The main disadvantage of magic - for all its wide reaching effects - is that it is usual much less direct and efficient to levitate a cup than it is to simply grab it and pick it up. As such Witches, just like all people, have a number of direct non-magical skills they can turn to when magic simply isn't the best option. These skills are things that your character can be relied upon to be able to do consistently and competently. Skills can be approached from multiple angles, represented by the five disciplines of magic, and one may gain the same skill multiple times, so long as it is in different disciplines. This general broadening of one's understanding of a skill - looking at it through multiple lenses - means that they will be a lot more effective than someone who just has a rather narrow view of the skill.
For simplicity, it is easiest to understand each skill as having five subskills: Aesthetics, Athletics, Ethics, Linguistics, and Mathematics. For example Charisma: Ethics, and Charisma: Linguistics, are two subskills of the Charisma skill. Each of these subskills can be taken once, so each skill can have anything from 0 to 5 points spent on it. Even when you have a skill in more than one discipline's subskill you can indicate one of them to be your primary subskill, which is the one that most informs your understanding of the skill. Note that this choice does not have a mechanical effect and merely serves to highlight the methods in which you perform the skill.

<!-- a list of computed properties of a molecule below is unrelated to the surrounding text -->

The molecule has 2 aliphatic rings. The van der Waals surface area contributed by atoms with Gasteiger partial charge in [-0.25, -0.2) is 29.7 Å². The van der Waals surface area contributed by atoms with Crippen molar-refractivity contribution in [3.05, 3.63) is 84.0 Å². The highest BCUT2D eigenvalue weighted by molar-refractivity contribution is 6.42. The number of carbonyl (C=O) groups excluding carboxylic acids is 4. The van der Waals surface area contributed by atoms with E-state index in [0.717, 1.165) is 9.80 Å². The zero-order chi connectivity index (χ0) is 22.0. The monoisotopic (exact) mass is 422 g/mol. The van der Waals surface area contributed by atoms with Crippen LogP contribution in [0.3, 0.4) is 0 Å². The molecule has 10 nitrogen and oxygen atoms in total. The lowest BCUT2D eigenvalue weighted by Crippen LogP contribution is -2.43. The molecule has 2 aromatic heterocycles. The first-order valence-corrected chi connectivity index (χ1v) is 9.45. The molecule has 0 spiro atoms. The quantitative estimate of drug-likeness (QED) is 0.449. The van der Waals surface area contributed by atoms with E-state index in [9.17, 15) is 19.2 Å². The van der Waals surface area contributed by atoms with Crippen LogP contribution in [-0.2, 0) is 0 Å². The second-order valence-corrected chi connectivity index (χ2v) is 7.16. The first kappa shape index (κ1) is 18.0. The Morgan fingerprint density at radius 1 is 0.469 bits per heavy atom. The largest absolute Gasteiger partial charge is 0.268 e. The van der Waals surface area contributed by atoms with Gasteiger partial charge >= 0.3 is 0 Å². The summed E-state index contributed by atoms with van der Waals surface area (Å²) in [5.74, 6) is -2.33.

GM note: While you are free to roleplay the different disciplines informing your understanding of the skill, due to GM workload we cannot promise that this will always be perfectly represented in write ups.
When taking a Skill point, a character simply gains a skill/discipline subskill that they did not previously have.
Note that this can be in any discipline and does not have to be tied to your Background Knowledge advances, unlike at character generation.
At character generation, all skill points must be taken in discipline subskills that match their initial Background Knowledge picks. (e.g. a character with all 5 advances in Athletics must take 5 Athletics subskills)
Sometimes things just go much more smoothly if people can be told in nice simple words, of no more than two syllables, what they need to do and when they need to do it. If you are the poor soul who has been tasked with this job, then having some Administration skill is usually very useful. This will aid you in dealing with groups of people on a range of topics from a hectic firefight in a back alley of Milton Keynes, to organising a grassroots witch organisation out of a bungalow in deepest darkest Wiltshire.
Arts is the ability to make things (be they music/writing/fine art/etc.) that capture some part of the human condition and touch the emotions of the people who partake in it. Alternatively you could just make something that looks really damn fine. This is often confused with the magical discipline Aesthetics, but this skill allows to make things that are actually considered generally good. For the purposes of magic, the ability to follow through on your artistic intentions are of secondary importance.